Using microscopic semiconductor wires positioned atop a silver surface, a team of physicists from Imperial College London and the Friedrich-Schiller-Universität Jena has produced an ultra-fast laser that dramatically accelerates the interaction between light and matter. This world record-breaking laser is exciting because one day, it could help improve data communication by boosting the speed that information can be transferred, among a variety of other potential applications. The work has been published in Nature Physics.
The secret to this new super laser lies in the physicists’ use of silver surfaces, rather than the more traditional glass. Slim layers of metal are ideal because they provide surface plasmons, which are oscillations of excited electrons that propagate along the surface of the material. When the light interacts with these waves, it can be focused more tightly than normal. The plasmons therefore effectively squeeze the light into a much smaller space. In doing so, the interaction between the light and the nanowires, which are composed of zinc oxide, was greatly enhanced.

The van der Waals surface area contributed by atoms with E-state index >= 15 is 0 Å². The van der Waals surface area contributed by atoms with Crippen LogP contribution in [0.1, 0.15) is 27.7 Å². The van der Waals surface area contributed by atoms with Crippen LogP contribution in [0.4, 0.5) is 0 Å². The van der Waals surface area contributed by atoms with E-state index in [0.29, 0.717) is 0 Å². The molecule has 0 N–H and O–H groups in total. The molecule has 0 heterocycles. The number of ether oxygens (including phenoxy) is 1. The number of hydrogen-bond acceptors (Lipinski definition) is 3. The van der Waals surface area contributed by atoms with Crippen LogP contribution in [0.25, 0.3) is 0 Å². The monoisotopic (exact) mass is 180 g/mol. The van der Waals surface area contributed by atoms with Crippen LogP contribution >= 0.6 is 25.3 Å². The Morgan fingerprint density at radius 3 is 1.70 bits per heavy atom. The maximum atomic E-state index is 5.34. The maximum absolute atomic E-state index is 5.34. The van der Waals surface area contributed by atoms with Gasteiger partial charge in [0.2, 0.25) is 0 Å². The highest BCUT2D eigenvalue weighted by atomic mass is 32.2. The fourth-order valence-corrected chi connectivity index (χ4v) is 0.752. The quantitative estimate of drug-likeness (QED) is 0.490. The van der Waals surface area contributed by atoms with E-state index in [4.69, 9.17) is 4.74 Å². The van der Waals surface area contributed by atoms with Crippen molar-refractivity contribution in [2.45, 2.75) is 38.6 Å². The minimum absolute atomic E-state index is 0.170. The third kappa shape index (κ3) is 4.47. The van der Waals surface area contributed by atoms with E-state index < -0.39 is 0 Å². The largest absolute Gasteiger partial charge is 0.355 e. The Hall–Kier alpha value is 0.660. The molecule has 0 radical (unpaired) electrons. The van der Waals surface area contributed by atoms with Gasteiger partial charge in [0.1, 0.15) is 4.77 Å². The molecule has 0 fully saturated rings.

By boosting this interaction, the team was able to speed up the rate at which the lasers could be switched on and off to ten times faster than that of a conventional nanowire laser that uses glass. Impressively, these lasers are the fastest on record so far. Furthermore, according to study co-author Robert Röder, they may have even achieved the upper limit in terms of speed at which semiconductor lasers such as this can be operated.
But speed is not the only remarkable feature of these new lasers: they are also stable at room temperature. This means that they can be used in a wider variety of applications, for example as a means to improve communication systems by speeding up data transfer. Another possibility is that the light inside the laser could be used in ultra-high resolution imaging systems or biomedical detectors that operate at single-molecule sensitivity.
“This work is so exciting because we are engineering the interaction of light and matter to drive light generation in materials much faster than it occurs naturally,” senior author Dr. Rupert Oulton from Imperial College London said in a news release. “When we first started working on this, I would have been happy to speed up switching speeds to a picosecond, which is one trillionth of a second. But we’ve managed to go even faster, to the point where the properties of the material itself set a speed limit.”